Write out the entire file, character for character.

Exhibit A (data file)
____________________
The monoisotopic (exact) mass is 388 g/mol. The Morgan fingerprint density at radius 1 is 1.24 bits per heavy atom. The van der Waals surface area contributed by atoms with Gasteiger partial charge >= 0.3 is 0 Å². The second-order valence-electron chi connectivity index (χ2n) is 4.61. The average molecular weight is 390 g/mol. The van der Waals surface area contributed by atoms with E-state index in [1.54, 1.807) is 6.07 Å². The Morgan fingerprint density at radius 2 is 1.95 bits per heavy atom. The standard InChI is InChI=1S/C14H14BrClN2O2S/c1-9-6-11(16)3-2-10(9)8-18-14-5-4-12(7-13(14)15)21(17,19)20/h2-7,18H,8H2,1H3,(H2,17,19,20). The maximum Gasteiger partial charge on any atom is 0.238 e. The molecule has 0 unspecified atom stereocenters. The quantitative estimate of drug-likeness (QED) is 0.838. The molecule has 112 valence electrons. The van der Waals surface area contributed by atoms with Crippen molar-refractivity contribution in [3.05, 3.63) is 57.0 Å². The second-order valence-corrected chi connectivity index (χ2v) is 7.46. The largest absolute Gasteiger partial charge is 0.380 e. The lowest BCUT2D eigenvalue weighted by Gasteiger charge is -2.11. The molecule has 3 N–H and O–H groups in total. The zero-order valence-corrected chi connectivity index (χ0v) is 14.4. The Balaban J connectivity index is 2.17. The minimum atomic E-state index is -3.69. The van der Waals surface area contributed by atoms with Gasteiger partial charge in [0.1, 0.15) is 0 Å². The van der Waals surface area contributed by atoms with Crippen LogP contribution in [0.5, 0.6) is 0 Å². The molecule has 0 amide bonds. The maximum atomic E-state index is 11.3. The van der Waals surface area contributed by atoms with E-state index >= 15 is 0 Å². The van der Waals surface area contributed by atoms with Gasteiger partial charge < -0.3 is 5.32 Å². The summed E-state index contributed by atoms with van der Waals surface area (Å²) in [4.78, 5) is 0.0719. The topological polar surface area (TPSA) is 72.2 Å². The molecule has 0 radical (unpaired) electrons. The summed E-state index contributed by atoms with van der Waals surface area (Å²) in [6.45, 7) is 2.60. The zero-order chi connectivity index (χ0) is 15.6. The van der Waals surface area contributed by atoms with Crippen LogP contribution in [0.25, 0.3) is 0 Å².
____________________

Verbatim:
The monoisotopic (exact) mass is 388 g/mol. The Morgan fingerprint density at radius 1 is 1.24 bits per heavy atom. The van der Waals surface area contributed by atoms with Gasteiger partial charge >= 0.3 is 0 Å². The second-order valence-electron chi connectivity index (χ2n) is 4.61. The average molecular weight is 390 g/mol. The van der Waals surface area contributed by atoms with E-state index in [1.54, 1.807) is 6.07 Å². The Morgan fingerprint density at radius 2 is 1.95 bits per heavy atom. The standard InChI is InChI=1S/C14H14BrClN2O2S/c1-9-6-11(16)3-2-10(9)8-18-14-5-4-12(7-13(14)15)21(17,19)20/h2-7,18H,8H2,1H3,(H2,17,19,20). The maximum Gasteiger partial charge on any atom is 0.238 e. The molecule has 0 unspecified atom stereocenters. The quantitative estimate of drug-likeness (QED) is 0.838. The molecule has 112 valence electrons. The van der Waals surface area contributed by atoms with Crippen molar-refractivity contribution in [3.05, 3.63) is 57.0 Å². The second-order valence-corrected chi connectivity index (χ2v) is 7.46. The largest absolute Gasteiger partial charge is 0.380 e. The lowest BCUT2D eigenvalue weighted by Gasteiger charge is -2.11. The molecule has 3 N–H and O–H groups in total. The zero-order valence-corrected chi connectivity index (χ0v) is 14.4. The Balaban J connectivity index is 2.17. The minimum atomic E-state index is -3.69. The van der Waals surface area contributed by atoms with Gasteiger partial charge in [0.1, 0.15) is 0 Å². The van der Waals surface area contributed by atoms with Crippen LogP contribution in [0.5, 0.6) is 0 Å². The molecule has 0 amide bonds. The maximum atomic E-state index is 11.3. The van der Waals surface area contributed by atoms with E-state index >= 15 is 0 Å². The van der Waals surface area contributed by atoms with Gasteiger partial charge < -0.3 is 5.32 Å². The summed E-state index contributed by atoms with van der Waals surface area (Å²) in [4.78, 5) is 0.0719. The topological polar surface area (TPSA) is 72.2 Å². The molecule has 0 radical (unpaired) electrons. The summed E-state index contributed by atoms with van der Waals surface area (Å²) in [6.45, 7) is 2.60. The zero-order chi connectivity index (χ0) is 15.6. The van der Waals surface area contributed by atoms with Crippen LogP contribution in [0.25, 0.3) is 0 Å².